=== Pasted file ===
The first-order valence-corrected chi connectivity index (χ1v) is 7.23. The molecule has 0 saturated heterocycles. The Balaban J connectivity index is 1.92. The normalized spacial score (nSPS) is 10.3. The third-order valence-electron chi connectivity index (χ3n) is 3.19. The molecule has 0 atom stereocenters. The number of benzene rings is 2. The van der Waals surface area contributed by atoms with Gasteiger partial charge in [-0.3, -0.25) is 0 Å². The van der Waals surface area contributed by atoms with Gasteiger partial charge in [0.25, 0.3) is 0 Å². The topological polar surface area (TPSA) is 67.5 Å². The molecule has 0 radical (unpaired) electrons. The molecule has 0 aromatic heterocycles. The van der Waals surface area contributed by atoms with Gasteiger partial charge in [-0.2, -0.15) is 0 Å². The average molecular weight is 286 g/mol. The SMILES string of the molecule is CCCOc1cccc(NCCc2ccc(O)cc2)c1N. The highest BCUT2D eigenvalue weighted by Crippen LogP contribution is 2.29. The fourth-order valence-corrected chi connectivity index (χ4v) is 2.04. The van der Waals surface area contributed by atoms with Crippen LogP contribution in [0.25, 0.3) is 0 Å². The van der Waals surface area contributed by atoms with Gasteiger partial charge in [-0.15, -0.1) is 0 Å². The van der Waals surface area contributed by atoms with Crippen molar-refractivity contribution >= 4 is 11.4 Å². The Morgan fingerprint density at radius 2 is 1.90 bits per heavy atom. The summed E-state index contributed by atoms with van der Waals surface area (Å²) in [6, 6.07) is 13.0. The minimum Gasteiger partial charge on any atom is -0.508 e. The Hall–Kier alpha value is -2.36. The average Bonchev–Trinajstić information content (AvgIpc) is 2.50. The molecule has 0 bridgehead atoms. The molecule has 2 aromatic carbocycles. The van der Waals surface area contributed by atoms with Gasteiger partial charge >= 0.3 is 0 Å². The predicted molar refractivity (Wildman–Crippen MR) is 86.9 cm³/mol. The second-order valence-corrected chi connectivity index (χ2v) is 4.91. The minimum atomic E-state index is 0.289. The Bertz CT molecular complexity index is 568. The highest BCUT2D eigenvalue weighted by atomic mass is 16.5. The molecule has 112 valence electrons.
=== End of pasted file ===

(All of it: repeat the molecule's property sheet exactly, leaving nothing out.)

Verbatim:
The first-order valence-corrected chi connectivity index (χ1v) is 7.23. The molecule has 0 saturated heterocycles. The Balaban J connectivity index is 1.92. The normalized spacial score (nSPS) is 10.3. The third-order valence-electron chi connectivity index (χ3n) is 3.19. The molecule has 0 atom stereocenters. The number of benzene rings is 2. The van der Waals surface area contributed by atoms with Gasteiger partial charge in [-0.3, -0.25) is 0 Å². The van der Waals surface area contributed by atoms with Gasteiger partial charge in [0.25, 0.3) is 0 Å². The topological polar surface area (TPSA) is 67.5 Å². The molecule has 0 radical (unpaired) electrons. The molecule has 0 aromatic heterocycles. The van der Waals surface area contributed by atoms with Gasteiger partial charge in [-0.2, -0.15) is 0 Å². The average molecular weight is 286 g/mol. The SMILES string of the molecule is CCCOc1cccc(NCCc2ccc(O)cc2)c1N. The highest BCUT2D eigenvalue weighted by Crippen LogP contribution is 2.29. The fourth-order valence-corrected chi connectivity index (χ4v) is 2.04. The van der Waals surface area contributed by atoms with Crippen LogP contribution in [0.25, 0.3) is 0 Å². The van der Waals surface area contributed by atoms with Gasteiger partial charge in [-0.15, -0.1) is 0 Å². The van der Waals surface area contributed by atoms with Crippen molar-refractivity contribution >= 4 is 11.4 Å². The Morgan fingerprint density at radius 2 is 1.90 bits per heavy atom. The summed E-state index contributed by atoms with van der Waals surface area (Å²) in [6, 6.07) is 13.0. The minimum Gasteiger partial charge on any atom is -0.508 e. The Hall–Kier alpha value is -2.36. The average Bonchev–Trinajstić information content (AvgIpc) is 2.50. The molecule has 0 bridgehead atoms. The molecule has 2 aromatic carbocycles. The van der Waals surface area contributed by atoms with Gasteiger partial charge >= 0.3 is 0 Å². The predicted molar refractivity (Wildman–Crippen MR) is 86.9 cm³/mol. The second-order valence-corrected chi connectivity index (χ2v) is 4.91. The minimum atomic E-state index is 0.289. The Bertz CT molecular complexity index is 568. The highest BCUT2D eigenvalue weighted by atomic mass is 16.5. The molecule has 112 valence electrons.